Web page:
Classical and Operant Conditioning
Doctor Josh Dubnau describes the difference between operant and classical conditioning, which are two different learning paradigms often studied in scientific laboratories.
Psychologists traditionally have categorized learning paradigms, and Iâ€™ll explain what that means in a minute, into two different types: one we call classical and one we call operant. A learning paradigm is really just an experimentalistâ€™s way of studying learning. In the wild, we as animals and all other animals learn by bumping around our environment, touching something thatâ€™s hot, and yanking our hand back and realizing that this is hot, and experimentalists have tried to mimic that with a kind of learning paradigm that we call operant. Operant learning is learning where an animalâ€™s actions expose it to stimuli, and their responses to those stimuli determine whether the animal is punished or rewarded. So, operant conditioning is an experimental paradigm done in the laboratory, where the experimenter tries to allow the animal's behavior to reinforce its experiences in a way that mimics the way that animals learn in the wild. The strength of operant conditioning is that itâ€™s more closely related to the way we learn in a normal outside environment, and not in a laboratory. The difficulty with operant conditioning is that we donâ€™t always know what the stimuli are that the animal pays attention to, or whatâ€™s being associated in the brains of the animal. Is the animal learning that its motion of its arm to touch the radiator is causing the painful response, or is it associating the pain with the color and texture of the radiator? We canâ€™t know that and we canâ€™t control how much training the animal receives. The other type of associative learning paradigm that experimentalists use is called classical or Pavlovian learning. And this was invented by the famous scientist Pavlov who studied dogs. Everybody knows about the ringing the bell when you present the dog with food, and the dog learns that the bell predicts the appearance of food. The advantage of this learning paradigm is that the experimenter controls the strength, the number, and the nature of the stimuli that the animal uses to learn a task. The disadvantage is that itâ€™s a little bit artificial, itâ€™s not really the way dogs learn how to find food in the wild.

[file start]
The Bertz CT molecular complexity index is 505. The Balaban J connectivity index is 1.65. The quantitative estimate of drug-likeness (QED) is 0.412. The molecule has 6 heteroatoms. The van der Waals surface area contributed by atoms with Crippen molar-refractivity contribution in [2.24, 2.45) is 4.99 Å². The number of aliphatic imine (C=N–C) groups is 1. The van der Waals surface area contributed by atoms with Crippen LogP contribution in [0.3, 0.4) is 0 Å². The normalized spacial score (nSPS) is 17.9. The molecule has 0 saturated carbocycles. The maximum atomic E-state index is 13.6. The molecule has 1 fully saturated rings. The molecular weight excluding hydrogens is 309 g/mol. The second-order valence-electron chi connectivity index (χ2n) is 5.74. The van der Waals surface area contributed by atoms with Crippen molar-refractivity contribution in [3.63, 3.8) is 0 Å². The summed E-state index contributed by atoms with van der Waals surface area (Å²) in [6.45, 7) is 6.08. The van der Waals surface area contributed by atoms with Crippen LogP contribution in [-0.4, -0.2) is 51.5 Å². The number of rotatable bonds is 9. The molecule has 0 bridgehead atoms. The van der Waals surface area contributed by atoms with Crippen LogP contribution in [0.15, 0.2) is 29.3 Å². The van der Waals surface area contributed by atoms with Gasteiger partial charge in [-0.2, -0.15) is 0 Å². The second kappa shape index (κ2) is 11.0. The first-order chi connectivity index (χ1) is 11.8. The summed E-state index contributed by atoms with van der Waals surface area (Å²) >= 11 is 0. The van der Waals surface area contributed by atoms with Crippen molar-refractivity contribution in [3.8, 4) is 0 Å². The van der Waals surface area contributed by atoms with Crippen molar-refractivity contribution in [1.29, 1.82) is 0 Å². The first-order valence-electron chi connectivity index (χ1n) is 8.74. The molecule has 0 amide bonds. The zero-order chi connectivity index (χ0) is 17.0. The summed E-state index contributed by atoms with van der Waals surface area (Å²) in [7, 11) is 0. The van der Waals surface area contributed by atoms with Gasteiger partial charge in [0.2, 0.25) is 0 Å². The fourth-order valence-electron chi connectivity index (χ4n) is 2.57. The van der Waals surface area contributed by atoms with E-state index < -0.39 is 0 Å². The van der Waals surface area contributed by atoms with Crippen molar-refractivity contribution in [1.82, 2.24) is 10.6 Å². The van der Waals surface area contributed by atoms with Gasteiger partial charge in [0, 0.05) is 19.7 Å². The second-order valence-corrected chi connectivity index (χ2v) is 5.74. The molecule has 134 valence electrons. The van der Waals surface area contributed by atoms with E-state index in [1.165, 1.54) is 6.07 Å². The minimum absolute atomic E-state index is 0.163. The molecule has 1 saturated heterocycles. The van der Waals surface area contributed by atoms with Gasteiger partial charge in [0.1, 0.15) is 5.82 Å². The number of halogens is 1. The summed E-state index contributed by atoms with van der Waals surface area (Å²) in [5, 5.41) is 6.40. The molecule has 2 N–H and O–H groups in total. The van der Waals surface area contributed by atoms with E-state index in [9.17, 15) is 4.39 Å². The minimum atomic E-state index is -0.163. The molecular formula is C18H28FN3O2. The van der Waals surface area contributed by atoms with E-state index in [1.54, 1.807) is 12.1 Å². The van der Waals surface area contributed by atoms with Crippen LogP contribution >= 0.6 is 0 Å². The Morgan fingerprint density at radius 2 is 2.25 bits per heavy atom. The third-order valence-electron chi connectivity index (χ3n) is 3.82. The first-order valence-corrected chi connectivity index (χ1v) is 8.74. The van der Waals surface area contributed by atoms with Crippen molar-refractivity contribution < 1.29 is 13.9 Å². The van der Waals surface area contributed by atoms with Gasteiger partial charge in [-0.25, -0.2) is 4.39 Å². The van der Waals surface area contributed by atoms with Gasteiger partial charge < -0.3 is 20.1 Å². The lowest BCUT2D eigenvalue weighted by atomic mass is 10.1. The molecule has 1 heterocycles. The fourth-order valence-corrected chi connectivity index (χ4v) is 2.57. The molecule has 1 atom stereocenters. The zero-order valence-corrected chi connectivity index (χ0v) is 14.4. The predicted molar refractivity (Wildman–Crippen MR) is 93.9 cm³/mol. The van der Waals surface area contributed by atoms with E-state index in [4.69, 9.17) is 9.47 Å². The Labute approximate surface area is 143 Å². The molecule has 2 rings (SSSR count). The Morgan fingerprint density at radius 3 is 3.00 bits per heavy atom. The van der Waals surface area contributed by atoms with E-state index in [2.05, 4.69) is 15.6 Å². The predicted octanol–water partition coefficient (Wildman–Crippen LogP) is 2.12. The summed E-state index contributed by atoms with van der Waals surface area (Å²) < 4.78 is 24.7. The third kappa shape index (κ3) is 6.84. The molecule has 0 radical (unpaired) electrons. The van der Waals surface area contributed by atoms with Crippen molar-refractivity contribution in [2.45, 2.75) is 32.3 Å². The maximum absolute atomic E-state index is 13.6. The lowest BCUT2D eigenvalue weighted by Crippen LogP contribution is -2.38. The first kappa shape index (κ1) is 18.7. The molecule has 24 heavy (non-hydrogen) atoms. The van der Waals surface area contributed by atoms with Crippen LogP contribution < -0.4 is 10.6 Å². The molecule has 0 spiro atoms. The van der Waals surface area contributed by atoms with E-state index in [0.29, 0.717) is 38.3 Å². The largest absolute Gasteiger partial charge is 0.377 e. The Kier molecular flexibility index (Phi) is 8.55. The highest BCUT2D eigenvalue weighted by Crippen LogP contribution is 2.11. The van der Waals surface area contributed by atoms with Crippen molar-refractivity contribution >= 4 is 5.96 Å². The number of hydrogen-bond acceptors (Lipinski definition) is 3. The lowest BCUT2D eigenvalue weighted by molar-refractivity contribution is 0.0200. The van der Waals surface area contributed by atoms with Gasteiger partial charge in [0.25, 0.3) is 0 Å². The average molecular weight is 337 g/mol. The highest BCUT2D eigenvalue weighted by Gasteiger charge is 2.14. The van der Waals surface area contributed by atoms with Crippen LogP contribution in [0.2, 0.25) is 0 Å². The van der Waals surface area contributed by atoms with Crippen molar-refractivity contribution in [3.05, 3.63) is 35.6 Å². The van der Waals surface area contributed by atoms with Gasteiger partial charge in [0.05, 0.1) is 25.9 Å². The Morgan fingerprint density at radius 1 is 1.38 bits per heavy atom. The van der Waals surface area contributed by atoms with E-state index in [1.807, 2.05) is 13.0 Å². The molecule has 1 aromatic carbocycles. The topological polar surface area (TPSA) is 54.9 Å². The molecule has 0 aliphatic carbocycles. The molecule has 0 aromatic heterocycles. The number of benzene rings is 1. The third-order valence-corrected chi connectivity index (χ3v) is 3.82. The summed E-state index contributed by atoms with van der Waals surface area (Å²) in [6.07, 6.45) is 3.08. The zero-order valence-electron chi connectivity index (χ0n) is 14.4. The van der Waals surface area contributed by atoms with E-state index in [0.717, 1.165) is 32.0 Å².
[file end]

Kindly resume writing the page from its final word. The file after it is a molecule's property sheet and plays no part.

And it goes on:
conditioning, classical, operant, learning, paradigm, pavlov, pavlovian, psychology, memory, experiment, josh, dubnau, cshl
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1428. Genes for Memory
Doctor Josh Dubnau explains that genes are responsible for memory in that they contain the raw instructions for memory. Experience determines how these instructions are assembled.
1427. Learning - What is Learning?
Doctor Josh Dubnau describes learning as a change in an animal’s behavior in response to previous stimuli or experience.
1432. Stages of Memory
Doctor Josh Dubnau explains that memories seem to be formed in different stages that evolve over time. These include acquisition, short-term storage, and consolidation.
1437. The Shibire Experiment
Doctor Josh Dubnau describes how he and his colleagues at Cold Spring Harbor Laboratory devised an experiment that dissociated the encoding and retrieval of memory in fruit flies.
1435. Mutant Screens
Doctor Josh Dubnau explains that mutant screens generate a large panel of mutant animals that average a mutation in one gene. Each animal is then tested for a particular characteristic.
1434. Do Flies Have Cognition?
Doctor Josh Dubnau discusses some remarkably sophisticated behaviors in fruit flies that suggest that they do have cognition.
1426. Memory - Creating Memories
Doctor Josh Dubnau explains that memories result from rapid changes in the connections in a huge network of neurons. We do not know, however, the precise mechanism driving these changes.
1439. Biochemicals - Excitation and Inhibition
Doctor Josh Dubnau explains that the genes active in different neurons can make them excitatory (e.g. glutamate) or inhibitory (e.g. GABA). These neurotransmitters are critical to learning.
1436. Disentangling Encoding and Retrieval
Doctor Josh Dubnau explains that memories may be present (encoded) but not accessible (retrievable). Scientists have devised a number of experiments for teasing apart encoding from retrieval.
1433. What are Model Systems? (1)
Doctor Josh Dubnau explains that model systems are particular species of animals that substitute for humans or other animals. For genetic and historic reasons, the fruit fly is a commonly used model.